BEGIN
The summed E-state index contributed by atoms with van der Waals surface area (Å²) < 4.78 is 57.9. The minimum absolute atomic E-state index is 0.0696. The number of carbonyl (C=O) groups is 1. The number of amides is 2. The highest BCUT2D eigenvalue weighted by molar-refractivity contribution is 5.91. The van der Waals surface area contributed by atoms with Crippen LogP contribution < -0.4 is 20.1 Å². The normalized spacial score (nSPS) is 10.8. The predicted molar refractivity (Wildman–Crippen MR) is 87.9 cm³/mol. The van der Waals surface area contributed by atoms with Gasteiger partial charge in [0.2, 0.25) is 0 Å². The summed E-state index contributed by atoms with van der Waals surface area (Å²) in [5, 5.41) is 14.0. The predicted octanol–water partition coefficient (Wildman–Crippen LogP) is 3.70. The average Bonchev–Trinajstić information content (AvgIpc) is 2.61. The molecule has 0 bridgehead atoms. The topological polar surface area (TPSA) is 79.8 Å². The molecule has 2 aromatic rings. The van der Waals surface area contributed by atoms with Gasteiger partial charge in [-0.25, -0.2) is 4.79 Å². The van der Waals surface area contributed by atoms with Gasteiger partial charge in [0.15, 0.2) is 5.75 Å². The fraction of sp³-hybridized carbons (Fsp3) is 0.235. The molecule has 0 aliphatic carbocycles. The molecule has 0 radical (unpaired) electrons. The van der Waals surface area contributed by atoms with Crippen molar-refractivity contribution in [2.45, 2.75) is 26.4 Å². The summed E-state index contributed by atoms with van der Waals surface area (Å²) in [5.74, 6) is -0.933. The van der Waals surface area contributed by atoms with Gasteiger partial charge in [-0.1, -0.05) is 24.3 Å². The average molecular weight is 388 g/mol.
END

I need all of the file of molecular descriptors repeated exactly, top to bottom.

The summed E-state index contributed by atoms with van der Waals surface area (Å²) < 4.78 is 57.9. The minimum absolute atomic E-state index is 0.0696. The number of carbonyl (C=O) groups is 1. The number of amides is 2. The highest BCUT2D eigenvalue weighted by molar-refractivity contribution is 5.91. The van der Waals surface area contributed by atoms with Crippen LogP contribution < -0.4 is 20.1 Å². The normalized spacial score (nSPS) is 10.8. The predicted molar refractivity (Wildman–Crippen MR) is 87.9 cm³/mol. The van der Waals surface area contributed by atoms with Gasteiger partial charge in [0.2, 0.25) is 0 Å². The summed E-state index contributed by atoms with van der Waals surface area (Å²) in [5, 5.41) is 14.0. The predicted octanol–water partition coefficient (Wildman–Crippen LogP) is 3.70. The average Bonchev–Trinajstić information content (AvgIpc) is 2.61. The molecule has 0 bridgehead atoms. The topological polar surface area (TPSA) is 79.8 Å². The molecule has 2 aromatic rings. The van der Waals surface area contributed by atoms with Gasteiger partial charge in [-0.25, -0.2) is 4.79 Å². The van der Waals surface area contributed by atoms with Gasteiger partial charge in [0.15, 0.2) is 5.75 Å². The fraction of sp³-hybridized carbons (Fsp3) is 0.235. The molecule has 0 aliphatic carbocycles. The molecule has 0 radical (unpaired) electrons. The van der Waals surface area contributed by atoms with Crippen molar-refractivity contribution in [2.45, 2.75) is 26.4 Å². The summed E-state index contributed by atoms with van der Waals surface area (Å²) in [5.74, 6) is -0.933. The van der Waals surface area contributed by atoms with Gasteiger partial charge in [-0.1, -0.05) is 24.3 Å². The average molecular weight is 388 g/mol.